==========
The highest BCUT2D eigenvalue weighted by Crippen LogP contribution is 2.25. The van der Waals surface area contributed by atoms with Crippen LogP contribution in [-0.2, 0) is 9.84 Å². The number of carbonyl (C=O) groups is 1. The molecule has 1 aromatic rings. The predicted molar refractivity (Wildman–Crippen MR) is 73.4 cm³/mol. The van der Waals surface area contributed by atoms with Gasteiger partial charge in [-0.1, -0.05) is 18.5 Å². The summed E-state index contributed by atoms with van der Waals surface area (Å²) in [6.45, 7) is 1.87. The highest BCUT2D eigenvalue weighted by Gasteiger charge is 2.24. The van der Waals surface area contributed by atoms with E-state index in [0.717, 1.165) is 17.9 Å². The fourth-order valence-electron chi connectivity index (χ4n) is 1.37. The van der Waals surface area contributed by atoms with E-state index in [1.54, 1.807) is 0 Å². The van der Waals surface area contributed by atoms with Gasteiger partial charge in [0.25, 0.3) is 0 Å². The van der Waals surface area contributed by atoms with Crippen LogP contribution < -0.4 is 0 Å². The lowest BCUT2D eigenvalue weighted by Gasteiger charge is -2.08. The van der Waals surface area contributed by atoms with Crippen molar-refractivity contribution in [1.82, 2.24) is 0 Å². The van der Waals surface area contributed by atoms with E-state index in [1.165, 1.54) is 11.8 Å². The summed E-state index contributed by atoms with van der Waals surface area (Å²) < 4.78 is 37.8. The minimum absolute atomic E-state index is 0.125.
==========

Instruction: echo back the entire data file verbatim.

The highest BCUT2D eigenvalue weighted by Crippen LogP contribution is 2.25. The van der Waals surface area contributed by atoms with Crippen LogP contribution in [-0.2, 0) is 9.84 Å². The number of carbonyl (C=O) groups is 1. The molecule has 1 aromatic rings. The predicted molar refractivity (Wildman–Crippen MR) is 73.4 cm³/mol. The van der Waals surface area contributed by atoms with Gasteiger partial charge in [-0.1, -0.05) is 18.5 Å². The summed E-state index contributed by atoms with van der Waals surface area (Å²) in [6.45, 7) is 1.87. The highest BCUT2D eigenvalue weighted by Gasteiger charge is 2.24. The van der Waals surface area contributed by atoms with E-state index in [0.717, 1.165) is 17.9 Å². The fourth-order valence-electron chi connectivity index (χ4n) is 1.37. The van der Waals surface area contributed by atoms with E-state index in [1.54, 1.807) is 0 Å². The van der Waals surface area contributed by atoms with Gasteiger partial charge in [0.25, 0.3) is 0 Å². The van der Waals surface area contributed by atoms with Crippen LogP contribution < -0.4 is 0 Å². The lowest BCUT2D eigenvalue weighted by Gasteiger charge is -2.08. The van der Waals surface area contributed by atoms with Crippen molar-refractivity contribution in [1.82, 2.24) is 0 Å². The van der Waals surface area contributed by atoms with E-state index in [1.165, 1.54) is 11.8 Å². The summed E-state index contributed by atoms with van der Waals surface area (Å²) < 4.78 is 37.8. The minimum absolute atomic E-state index is 0.125.